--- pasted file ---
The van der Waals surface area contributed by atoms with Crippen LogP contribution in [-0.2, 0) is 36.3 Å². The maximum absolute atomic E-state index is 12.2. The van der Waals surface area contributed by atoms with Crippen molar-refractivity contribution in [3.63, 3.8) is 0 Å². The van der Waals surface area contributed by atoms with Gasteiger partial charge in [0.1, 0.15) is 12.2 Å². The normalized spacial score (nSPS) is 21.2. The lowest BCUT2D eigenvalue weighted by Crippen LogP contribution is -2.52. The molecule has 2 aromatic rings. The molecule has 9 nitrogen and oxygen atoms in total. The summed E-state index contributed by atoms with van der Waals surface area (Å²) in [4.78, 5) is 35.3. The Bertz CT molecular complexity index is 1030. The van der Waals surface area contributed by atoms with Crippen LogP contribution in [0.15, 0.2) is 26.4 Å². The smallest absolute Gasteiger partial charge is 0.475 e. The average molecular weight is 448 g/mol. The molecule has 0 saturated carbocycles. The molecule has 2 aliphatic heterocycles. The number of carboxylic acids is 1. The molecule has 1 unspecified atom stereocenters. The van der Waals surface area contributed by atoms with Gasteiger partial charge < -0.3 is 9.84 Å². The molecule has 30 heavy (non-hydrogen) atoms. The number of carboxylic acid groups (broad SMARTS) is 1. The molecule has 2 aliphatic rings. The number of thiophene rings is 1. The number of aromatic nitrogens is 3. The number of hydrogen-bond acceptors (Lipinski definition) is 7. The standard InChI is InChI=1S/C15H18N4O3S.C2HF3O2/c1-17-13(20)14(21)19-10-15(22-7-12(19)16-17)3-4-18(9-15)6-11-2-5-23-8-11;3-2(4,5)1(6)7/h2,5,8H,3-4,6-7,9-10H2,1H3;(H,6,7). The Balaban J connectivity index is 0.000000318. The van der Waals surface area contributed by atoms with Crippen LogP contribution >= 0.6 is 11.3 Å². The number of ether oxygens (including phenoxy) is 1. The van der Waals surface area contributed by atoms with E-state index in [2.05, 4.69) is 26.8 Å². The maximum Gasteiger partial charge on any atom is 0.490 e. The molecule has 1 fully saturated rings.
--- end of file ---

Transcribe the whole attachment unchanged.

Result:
The van der Waals surface area contributed by atoms with Crippen LogP contribution in [-0.2, 0) is 36.3 Å². The maximum absolute atomic E-state index is 12.2. The van der Waals surface area contributed by atoms with Crippen molar-refractivity contribution in [3.63, 3.8) is 0 Å². The van der Waals surface area contributed by atoms with Gasteiger partial charge in [0.1, 0.15) is 12.2 Å². The normalized spacial score (nSPS) is 21.2. The lowest BCUT2D eigenvalue weighted by Crippen LogP contribution is -2.52. The molecule has 2 aromatic rings. The molecule has 9 nitrogen and oxygen atoms in total. The summed E-state index contributed by atoms with van der Waals surface area (Å²) in [4.78, 5) is 35.3. The Bertz CT molecular complexity index is 1030. The van der Waals surface area contributed by atoms with Crippen LogP contribution in [0.15, 0.2) is 26.4 Å². The smallest absolute Gasteiger partial charge is 0.475 e. The average molecular weight is 448 g/mol. The molecule has 0 saturated carbocycles. The molecule has 2 aliphatic heterocycles. The number of carboxylic acids is 1. The molecule has 1 unspecified atom stereocenters. The van der Waals surface area contributed by atoms with Gasteiger partial charge < -0.3 is 9.84 Å². The molecule has 30 heavy (non-hydrogen) atoms. The number of carboxylic acid groups (broad SMARTS) is 1. The molecule has 2 aliphatic rings. The number of thiophene rings is 1. The number of aromatic nitrogens is 3. The number of hydrogen-bond acceptors (Lipinski definition) is 7. The standard InChI is InChI=1S/C15H18N4O3S.C2HF3O2/c1-17-13(20)14(21)19-10-15(22-7-12(19)16-17)3-4-18(9-15)6-11-2-5-23-8-11;3-2(4,5)1(6)7/h2,5,8H,3-4,6-7,9-10H2,1H3;(H,6,7). The Balaban J connectivity index is 0.000000318. The van der Waals surface area contributed by atoms with Crippen LogP contribution >= 0.6 is 11.3 Å². The number of ether oxygens (including phenoxy) is 1. The van der Waals surface area contributed by atoms with E-state index in [2.05, 4.69) is 26.8 Å². The maximum Gasteiger partial charge on any atom is 0.490 e. The molecule has 1 fully saturated rings.